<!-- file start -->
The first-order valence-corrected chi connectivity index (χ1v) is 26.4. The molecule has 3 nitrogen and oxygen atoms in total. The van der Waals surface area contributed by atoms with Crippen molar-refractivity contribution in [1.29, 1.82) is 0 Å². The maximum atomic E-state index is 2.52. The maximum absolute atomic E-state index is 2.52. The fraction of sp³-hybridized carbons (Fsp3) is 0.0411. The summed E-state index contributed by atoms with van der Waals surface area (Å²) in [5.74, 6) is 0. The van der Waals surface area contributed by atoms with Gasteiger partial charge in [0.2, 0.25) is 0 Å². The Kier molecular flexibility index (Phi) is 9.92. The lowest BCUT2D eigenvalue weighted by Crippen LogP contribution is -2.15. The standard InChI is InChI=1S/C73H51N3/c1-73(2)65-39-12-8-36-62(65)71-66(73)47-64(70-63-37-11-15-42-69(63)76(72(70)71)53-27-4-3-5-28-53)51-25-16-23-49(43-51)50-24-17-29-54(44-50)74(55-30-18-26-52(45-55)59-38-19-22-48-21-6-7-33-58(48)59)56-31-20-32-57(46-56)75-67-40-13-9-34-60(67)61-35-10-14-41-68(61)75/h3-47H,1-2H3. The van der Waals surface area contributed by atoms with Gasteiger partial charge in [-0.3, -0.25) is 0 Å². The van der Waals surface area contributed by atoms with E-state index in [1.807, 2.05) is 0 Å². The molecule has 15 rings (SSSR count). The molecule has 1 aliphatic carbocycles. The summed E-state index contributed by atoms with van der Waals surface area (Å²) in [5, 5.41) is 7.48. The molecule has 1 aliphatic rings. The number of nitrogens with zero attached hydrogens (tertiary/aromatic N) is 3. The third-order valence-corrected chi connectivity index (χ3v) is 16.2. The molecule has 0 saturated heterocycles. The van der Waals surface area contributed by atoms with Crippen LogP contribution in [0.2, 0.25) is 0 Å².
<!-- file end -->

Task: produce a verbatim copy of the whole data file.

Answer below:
The first-order valence-corrected chi connectivity index (χ1v) is 26.4. The molecule has 3 nitrogen and oxygen atoms in total. The van der Waals surface area contributed by atoms with Crippen molar-refractivity contribution in [1.29, 1.82) is 0 Å². The maximum atomic E-state index is 2.52. The maximum absolute atomic E-state index is 2.52. The fraction of sp³-hybridized carbons (Fsp3) is 0.0411. The summed E-state index contributed by atoms with van der Waals surface area (Å²) in [5.74, 6) is 0. The van der Waals surface area contributed by atoms with Gasteiger partial charge in [0.2, 0.25) is 0 Å². The Kier molecular flexibility index (Phi) is 9.92. The lowest BCUT2D eigenvalue weighted by Crippen LogP contribution is -2.15. The standard InChI is InChI=1S/C73H51N3/c1-73(2)65-39-12-8-36-62(65)71-66(73)47-64(70-63-37-11-15-42-69(63)76(72(70)71)53-27-4-3-5-28-53)51-25-16-23-49(43-51)50-24-17-29-54(44-50)74(55-30-18-26-52(45-55)59-38-19-22-48-21-6-7-33-58(48)59)56-31-20-32-57(46-56)75-67-40-13-9-34-60(67)61-35-10-14-41-68(61)75/h3-47H,1-2H3. The van der Waals surface area contributed by atoms with Gasteiger partial charge in [-0.3, -0.25) is 0 Å². The van der Waals surface area contributed by atoms with E-state index in [1.807, 2.05) is 0 Å². The molecule has 15 rings (SSSR count). The molecule has 1 aliphatic carbocycles. The summed E-state index contributed by atoms with van der Waals surface area (Å²) in [5, 5.41) is 7.48. The molecule has 1 aliphatic rings. The number of nitrogens with zero attached hydrogens (tertiary/aromatic N) is 3. The third-order valence-corrected chi connectivity index (χ3v) is 16.2. The molecule has 0 saturated heterocycles. The van der Waals surface area contributed by atoms with Crippen LogP contribution in [0.2, 0.25) is 0 Å².